The organisers were very pleased with the continued exceptional standard of musicianship at this year's festival. The opening concert showcased trio Arpatagora exploring pieces where the harp seamlessly blends with violin and cello. 13 year old Thomas Luke of Cowes celebrated becoming a teenager in style by winning the 2016 composition prize, inspired by the “music of the trees”. His piece, ‘The Willow Tree’, was played for the audience and a surprised, but delighted Thomas, by Mike Parker. Bill Taylor gave a fascinating concert of ancient Scottish music on Friday evening using two medieval harps. Music of the 16th and 17th century was expertly played in a gentle style where the resonance of the two instruments stood out. On Saturday afternoon All Saints’ Church provided a backdrop for Richard Allen and Jia Peng – first and joint second in this year’s Camac competition at the North London Festival. Jia’s performance began with a striking version of Bach’s famous Toccata in D Minor, whilst Richard ‘s technical prowess shone through during his three delicately played pieces. Harp on Wight would like to express their thanks to the UK Harp Association for their support in arranging this concert. Paraguayan harp master Ismael Ledesma thrilled the audience on Saturday evening with a dazzling and uplifting display of vibrant South American rhythms. The speed and dexterity of his technique greatly impressed as was evidenced by two encores and a standing ovation. Alaskan harpist Cheyennne Brown – now based in Scotland – gave an exemplary performance of Celtic music on Sunday evening. With subtle accompaniment from Graham Muir on guitar, bass and clarinet, a feature of the concert was the beautiful, clear acoustic sound. A new feature for the festival was a child-centred storytelling event entitled ‘Jack and the Lost Harps’ by Scotland’s Heather Yule. Heather gave two performances ending with an opportunity to come and try the harp at the end of each session. A six day course to make a 22 string lap harp took place in the serene setting of Quarr Abbey under the direction of Brittany harp maker Sylvestre Charbin. The standard of craftsmanship was very high, a reflection of how this year’s festival will be remembered.
The second Harp on Wight Festival concluded after six packed days of concerts, teaching courses, workshops, lectures and a popular showroom of harps made by leading national manufacturers. The first event of the festival on Tuesday evening was a sell-out harp-themed dinner at Michelangelo’s Restaurant where Dutch harpist Marije Visjelaar played for the diners and was warmly received. The opening concert was at Ryde School on Wednesday evening. After short welcoming speeches from the Mayor of Ryde Councillor Roi Milburn, and Simon Dabell, Chairman of Visit Isle of Wight, young harpists Clara Garde (France) and Zita Silva (Portugal) impressed with their virtuosity and technical prowess. Clara’s performance included playing the harp with a bow and striking it with a drumstick to produce unusual effects during ‘Feerie’ by Marcel Tournier. Clara and Zita were rewarded with a performance opportunity at the festival following their success in the 2015 CAMAC competition at the North London Festival. The prize for the composition competition, to write a piece of music inspired by the sea was presented to Christopher Pickett. After performing Christopher’s winning entry, Mike Parker presented ‘History of the Harp – Part One’ both describing and playing a range of historic harps in his usual entertaining and informative style. On Thursday evening Senegalese kora player Seckou Keita thrilled the audience at Ryde Methodist Church with a captivating and enthralling performance of instrumental pieces and songs, enhanced by images highlighting the theme of the inspiring music. Classical harpist Keziah Thomas presented a programme of British harp music on Friday night under the appropriate title of ‘Crossing Waves’ and won many admirers with her engaging and informative introductions to the pieces. ‘Rondeau Turc’ by Stiebelt was beautifully played. Two concerts took place on Saturday. Young Cardiff-based harpist Ben Creighton Griffiths created a real impression at All Saints’ Church in the afternoon with his selection of jazz music played on an electro-acoustic pedal harp. He chose pieces by Miles Davis, Herbie Hancock and Hoagy Carmichael, interspersed with Ben’s own inventive compositions, incorporating harp and keyboard effects which took the harp into new territory. American Celtic harpist Kim Robertson’s Saturday evening concert at Ryde Methodist Church was full of lively jigs and hornpipes, together with more contemplative pieces, some with song. A real highlight came at the end of her performance when she was joined on stage by the Festival Director Anna Sacchini on sitar for a spellbinding version of ‘She Moved Through The Fair/ Tender Shepherd’. The festival ended on Sunday evening with a concert by American harpist Christina Tourin, who is a world specialist in the field of harp therapy. Christina played some suitably calming pieces, some enhanced by visual projections. Kim Robertson joined her for a duo piece with the two harps chiming like bells. The second half included a large degree of audience involvement, with members encouraged to accompany Christina on harps and hand bells. Vic King – one of the organising team – said “We are delighted with the progress that the festival is making in what is only our second year. There were good numbers attending the teaching courses and all the concerts were well supported. For me, the highlight was the extremely high quality of all the concerts across a very diverse range of styles”. Festival Director Anna Sacchini concluded “It was a beautiful festival”.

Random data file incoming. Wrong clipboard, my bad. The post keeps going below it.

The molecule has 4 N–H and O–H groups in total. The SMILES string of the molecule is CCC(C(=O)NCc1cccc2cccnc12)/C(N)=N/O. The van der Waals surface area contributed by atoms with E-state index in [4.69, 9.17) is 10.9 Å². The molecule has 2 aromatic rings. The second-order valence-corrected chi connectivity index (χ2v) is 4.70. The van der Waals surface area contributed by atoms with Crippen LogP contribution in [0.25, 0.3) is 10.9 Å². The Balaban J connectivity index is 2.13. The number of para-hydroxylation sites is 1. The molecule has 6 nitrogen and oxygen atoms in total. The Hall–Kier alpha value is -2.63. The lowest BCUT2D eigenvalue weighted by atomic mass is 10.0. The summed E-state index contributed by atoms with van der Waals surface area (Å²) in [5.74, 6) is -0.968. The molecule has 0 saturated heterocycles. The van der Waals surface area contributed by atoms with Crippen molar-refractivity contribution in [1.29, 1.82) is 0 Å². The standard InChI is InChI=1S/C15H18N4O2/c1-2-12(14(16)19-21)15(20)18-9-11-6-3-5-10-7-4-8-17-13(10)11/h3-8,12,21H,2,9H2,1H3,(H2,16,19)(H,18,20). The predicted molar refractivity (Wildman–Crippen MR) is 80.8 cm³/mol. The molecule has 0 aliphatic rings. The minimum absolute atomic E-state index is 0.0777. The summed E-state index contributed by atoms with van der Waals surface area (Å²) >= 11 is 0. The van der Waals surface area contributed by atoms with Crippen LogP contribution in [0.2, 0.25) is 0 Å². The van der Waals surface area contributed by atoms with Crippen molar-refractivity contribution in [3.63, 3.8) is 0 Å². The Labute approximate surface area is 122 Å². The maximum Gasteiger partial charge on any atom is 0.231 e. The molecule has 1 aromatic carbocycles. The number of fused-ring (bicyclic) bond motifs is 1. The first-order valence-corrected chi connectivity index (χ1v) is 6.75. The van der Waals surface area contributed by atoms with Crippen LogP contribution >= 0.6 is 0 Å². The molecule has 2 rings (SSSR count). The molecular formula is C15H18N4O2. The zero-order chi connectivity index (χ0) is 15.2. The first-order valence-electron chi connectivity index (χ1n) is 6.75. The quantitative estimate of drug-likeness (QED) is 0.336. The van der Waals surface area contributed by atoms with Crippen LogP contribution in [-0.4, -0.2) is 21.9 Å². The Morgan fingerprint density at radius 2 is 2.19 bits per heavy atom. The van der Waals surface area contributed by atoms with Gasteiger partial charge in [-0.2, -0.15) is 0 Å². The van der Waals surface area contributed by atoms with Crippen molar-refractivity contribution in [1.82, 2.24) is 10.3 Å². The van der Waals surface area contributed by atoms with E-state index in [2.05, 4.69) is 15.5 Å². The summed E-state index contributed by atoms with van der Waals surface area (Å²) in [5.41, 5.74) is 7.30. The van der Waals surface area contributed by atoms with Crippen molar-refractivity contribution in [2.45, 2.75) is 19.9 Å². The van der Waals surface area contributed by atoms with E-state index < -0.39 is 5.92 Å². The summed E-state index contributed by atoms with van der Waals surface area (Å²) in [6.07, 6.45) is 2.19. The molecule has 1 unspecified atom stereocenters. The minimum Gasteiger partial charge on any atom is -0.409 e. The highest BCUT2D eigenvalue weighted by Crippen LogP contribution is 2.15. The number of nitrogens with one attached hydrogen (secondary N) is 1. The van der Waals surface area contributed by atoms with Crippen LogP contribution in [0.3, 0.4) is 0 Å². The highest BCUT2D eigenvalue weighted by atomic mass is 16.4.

The first Harp on Wight Festival was hailed as a great success, both by those who attended the various concerts, lectures and teaching courses, and by the organising team. Held in the seaside town of Ryde during the last week in November, the week long Festival concluded with an informal music session/ceilidh at St Mary’s Centre. Before the music started, the audience were able to see the harps made by students at a two day course during the Festival. The winners of a competition to compose a new piece of music for the harp inspired by the Isle of Wight were also announced. Winner in the Under-16 age group was Matthew Brett with “Carisbrooke Cry”, whilst Theresa Ellis was successful in the Over-16 section with “Catch The Moon To Culver”. Mike Parker - such a popular figure during the Festival both as performer and educator - announced the winners before proceeding to play both of the winning pieces. Mike had earlier given a memorable performance in the Festival’s opening concert in which he played no less than nine different harps. Other highlights were an uplifting Friday night concert by classical harp duo Arcangeli, and an illuminating and informative Saturday afternoon performance by violin and harp duo Frances Mason and Jenny Broome. The latter focused on the music of Clara and Marianne Eissler who performed twice on the Isle of Wight - at Ryde Town Hall in 1892, and for Queen Victoria at Osborne House in 1898. Scottish duo Sileas enchanted the Saturday evening audience at Aspire, Ryde, with a heart-warming show of magical tunes and songs. A real Festival highlight was the wonderful exhibition in the St Therese Hall at St. Mary’s by Morley Harps, Pilgrim and Affairs of the Harp which attracted considerable interest. Audience numbers were good throughout the Festival which had a charming mix of elements to it - part folk festival, part classical recital and part Antiques Roadshow, given the considerable focus during the week to informing and educating the public about the instrument’s long, varied and colourful history. Vic King - one of the organising team - concluded: “Putting any Festival together in the first year is always difficult, particularly when you are only focusing on a single instrument, but we were absolutely delighted with how the event went and the positive response that we had to it”. For further information please visit http://www.harponwight.co.uk/ or telephone 01983 - 730930